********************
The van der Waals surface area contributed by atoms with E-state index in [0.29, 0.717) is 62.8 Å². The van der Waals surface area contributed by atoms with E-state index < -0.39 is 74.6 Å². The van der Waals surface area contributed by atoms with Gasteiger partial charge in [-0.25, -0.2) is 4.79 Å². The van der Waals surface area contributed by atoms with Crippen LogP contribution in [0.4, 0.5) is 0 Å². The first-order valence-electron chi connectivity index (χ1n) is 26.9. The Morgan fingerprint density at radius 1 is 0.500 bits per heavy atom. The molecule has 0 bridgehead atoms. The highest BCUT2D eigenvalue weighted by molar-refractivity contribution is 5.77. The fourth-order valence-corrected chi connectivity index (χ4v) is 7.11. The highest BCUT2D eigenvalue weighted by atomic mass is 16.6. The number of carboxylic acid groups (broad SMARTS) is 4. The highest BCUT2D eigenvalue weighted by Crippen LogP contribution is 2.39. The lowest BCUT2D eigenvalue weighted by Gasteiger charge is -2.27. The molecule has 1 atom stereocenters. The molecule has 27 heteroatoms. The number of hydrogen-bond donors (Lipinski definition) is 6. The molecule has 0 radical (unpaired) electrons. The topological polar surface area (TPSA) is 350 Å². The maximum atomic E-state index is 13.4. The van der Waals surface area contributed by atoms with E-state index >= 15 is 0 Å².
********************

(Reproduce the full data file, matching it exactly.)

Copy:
The van der Waals surface area contributed by atoms with E-state index in [0.29, 0.717) is 62.8 Å². The van der Waals surface area contributed by atoms with E-state index < -0.39 is 74.6 Å². The van der Waals surface area contributed by atoms with Gasteiger partial charge in [-0.25, -0.2) is 4.79 Å². The van der Waals surface area contributed by atoms with Crippen LogP contribution in [0.4, 0.5) is 0 Å². The first-order valence-electron chi connectivity index (χ1n) is 26.9. The Morgan fingerprint density at radius 1 is 0.500 bits per heavy atom. The molecule has 0 bridgehead atoms. The highest BCUT2D eigenvalue weighted by molar-refractivity contribution is 5.77. The fourth-order valence-corrected chi connectivity index (χ4v) is 7.11. The highest BCUT2D eigenvalue weighted by atomic mass is 16.6. The number of carboxylic acid groups (broad SMARTS) is 4. The highest BCUT2D eigenvalue weighted by Crippen LogP contribution is 2.39. The lowest BCUT2D eigenvalue weighted by Gasteiger charge is -2.27. The molecule has 1 atom stereocenters. The molecule has 27 heteroatoms. The number of hydrogen-bond donors (Lipinski definition) is 6. The molecule has 0 radical (unpaired) electrons. The topological polar surface area (TPSA) is 350 Å². The maximum atomic E-state index is 13.4. The van der Waals surface area contributed by atoms with E-state index >= 15 is 0 Å².